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>> Re: wireless repeater recommendations?
I had already asked TWC to disable the wireless on the Motorola. The ASUS has a wire in the LAN port. That wire goes to the SOHO BASIC HUB208A and from there directly to the Motorola.

OK, so I went in and disabled DHCP on the ASUS. Rebooted it and now it isn't recognized by any of my devices. They all say there is no wireless network available. I can't get into its admin console even when I connect my laptop to the ASUS directly with an ethernet cable.

I tried pressing the reset button per the instructions in the manual. It goes through all the steps described in manual but when it's all done, I still don't see a wireless network nor can I connect to it with my hardwired laptop.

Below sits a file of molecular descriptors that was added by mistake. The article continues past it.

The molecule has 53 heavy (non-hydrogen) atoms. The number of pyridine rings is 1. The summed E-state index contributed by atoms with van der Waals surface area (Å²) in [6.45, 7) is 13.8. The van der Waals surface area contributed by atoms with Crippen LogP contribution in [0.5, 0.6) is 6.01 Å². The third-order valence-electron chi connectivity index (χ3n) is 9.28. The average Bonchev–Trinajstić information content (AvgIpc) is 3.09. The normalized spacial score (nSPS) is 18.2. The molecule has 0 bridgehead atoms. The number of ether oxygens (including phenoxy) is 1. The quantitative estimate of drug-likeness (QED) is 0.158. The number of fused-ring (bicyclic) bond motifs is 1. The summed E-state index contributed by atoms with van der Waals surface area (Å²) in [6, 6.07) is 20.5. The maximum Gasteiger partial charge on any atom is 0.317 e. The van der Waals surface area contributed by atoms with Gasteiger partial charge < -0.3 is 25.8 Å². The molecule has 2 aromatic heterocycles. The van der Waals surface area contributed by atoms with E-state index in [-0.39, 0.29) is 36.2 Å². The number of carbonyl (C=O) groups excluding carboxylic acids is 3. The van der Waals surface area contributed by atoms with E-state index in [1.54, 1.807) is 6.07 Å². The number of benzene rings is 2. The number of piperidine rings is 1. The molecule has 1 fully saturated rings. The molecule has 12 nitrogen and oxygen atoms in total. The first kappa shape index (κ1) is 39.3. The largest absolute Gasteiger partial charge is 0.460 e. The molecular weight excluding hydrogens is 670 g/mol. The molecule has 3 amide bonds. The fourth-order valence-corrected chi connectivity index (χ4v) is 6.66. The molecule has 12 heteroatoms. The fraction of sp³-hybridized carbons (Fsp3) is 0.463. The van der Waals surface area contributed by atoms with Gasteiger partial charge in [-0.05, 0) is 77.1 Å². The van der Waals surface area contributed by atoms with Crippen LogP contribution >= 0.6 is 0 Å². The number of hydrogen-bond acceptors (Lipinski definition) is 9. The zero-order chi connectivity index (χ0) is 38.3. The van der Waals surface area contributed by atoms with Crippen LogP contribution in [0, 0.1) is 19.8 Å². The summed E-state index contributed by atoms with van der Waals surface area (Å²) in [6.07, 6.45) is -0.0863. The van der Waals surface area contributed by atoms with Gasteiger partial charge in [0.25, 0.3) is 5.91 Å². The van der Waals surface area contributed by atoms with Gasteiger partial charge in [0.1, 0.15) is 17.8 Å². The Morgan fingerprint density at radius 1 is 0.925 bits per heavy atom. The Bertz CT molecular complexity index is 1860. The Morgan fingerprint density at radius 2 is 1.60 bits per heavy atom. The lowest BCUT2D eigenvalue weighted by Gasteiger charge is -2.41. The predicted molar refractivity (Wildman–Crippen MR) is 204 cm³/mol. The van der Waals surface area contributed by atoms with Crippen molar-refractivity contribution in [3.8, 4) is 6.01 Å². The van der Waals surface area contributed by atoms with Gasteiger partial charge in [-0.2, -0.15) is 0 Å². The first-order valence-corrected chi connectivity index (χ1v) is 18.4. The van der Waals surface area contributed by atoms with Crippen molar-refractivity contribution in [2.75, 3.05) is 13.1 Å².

Help! I'm stuck.

Dr. Peaceful Feb 02, 2013, 12:43am EST Reply - Quote - Report Abuse
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Edited: Feb 02, 2013, 01:43am EST

 
>> Re: Routers, hubs and switches. Making them work together.
David Pantich said:
I had already asked TWC to disable the wireless on the Motorola. The ASUS has a wire in the LAN port. That wire goes to the SOHO BASIC HUB208A and from there directly to the Motorola...

Unless TWC has locked your router/modem somehow or use their own firmware in there, you should be able to get into the admin interface and set your own settings. I've mentioned the defaults and link the manual in the other thread before. The hub above is not really necessary, you can connect the Asus directly to the Motorola LAN to LAN. Then use the hub on the Asus side to split the network, if you need more ports.